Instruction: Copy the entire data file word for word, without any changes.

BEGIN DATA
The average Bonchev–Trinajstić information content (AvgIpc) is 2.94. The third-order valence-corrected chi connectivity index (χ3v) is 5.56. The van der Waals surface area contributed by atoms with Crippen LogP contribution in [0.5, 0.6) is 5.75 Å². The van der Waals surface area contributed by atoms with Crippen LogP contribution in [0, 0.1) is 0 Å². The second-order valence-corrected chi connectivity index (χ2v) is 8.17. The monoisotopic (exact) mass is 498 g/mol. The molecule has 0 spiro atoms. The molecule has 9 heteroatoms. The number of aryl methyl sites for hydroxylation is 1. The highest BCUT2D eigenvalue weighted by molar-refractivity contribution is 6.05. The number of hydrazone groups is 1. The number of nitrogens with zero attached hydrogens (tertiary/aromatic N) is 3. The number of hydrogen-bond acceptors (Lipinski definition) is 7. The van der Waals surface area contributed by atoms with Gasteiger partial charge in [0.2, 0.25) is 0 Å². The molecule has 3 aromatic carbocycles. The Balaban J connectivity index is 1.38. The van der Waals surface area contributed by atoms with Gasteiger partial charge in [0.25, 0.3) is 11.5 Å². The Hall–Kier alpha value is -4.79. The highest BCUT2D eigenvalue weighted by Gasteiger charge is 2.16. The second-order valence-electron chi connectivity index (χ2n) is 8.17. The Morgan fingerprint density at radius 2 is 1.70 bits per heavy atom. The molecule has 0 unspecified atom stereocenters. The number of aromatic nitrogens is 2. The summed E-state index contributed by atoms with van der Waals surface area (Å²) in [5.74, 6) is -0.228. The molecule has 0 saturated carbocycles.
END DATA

The average Bonchev–Trinajstić information content (AvgIpc) is 2.94. The third-order valence-corrected chi connectivity index (χ3v) is 5.56. The van der Waals surface area contributed by atoms with Crippen LogP contribution in [0.5, 0.6) is 5.75 Å². The van der Waals surface area contributed by atoms with Crippen LogP contribution in [0, 0.1) is 0 Å². The second-order valence-corrected chi connectivity index (χ2v) is 8.17. The monoisotopic (exact) mass is 498 g/mol. The molecule has 0 spiro atoms. The molecule has 9 heteroatoms. The number of aryl methyl sites for hydroxylation is 1. The highest BCUT2D eigenvalue weighted by molar-refractivity contribution is 6.05. The number of hydrazone groups is 1. The number of nitrogens with zero attached hydrogens (tertiary/aromatic N) is 3. The number of hydrogen-bond acceptors (Lipinski definition) is 7. The van der Waals surface area contributed by atoms with Gasteiger partial charge in [0.2, 0.25) is 0 Å². The molecule has 3 aromatic carbocycles. The Balaban J connectivity index is 1.38. The van der Waals surface area contributed by atoms with Gasteiger partial charge in [0.25, 0.3) is 11.5 Å². The Hall–Kier alpha value is -4.79. The highest BCUT2D eigenvalue weighted by Gasteiger charge is 2.16. The second-order valence-electron chi connectivity index (χ2n) is 8.17. The Morgan fingerprint density at radius 2 is 1.70 bits per heavy atom. The molecule has 0 unspecified atom stereocenters. The number of aromatic nitrogens is 2. The summed E-state index contributed by atoms with van der Waals surface area (Å²) in [5.74, 6) is -0.228. The molecule has 0 saturated carbocycles.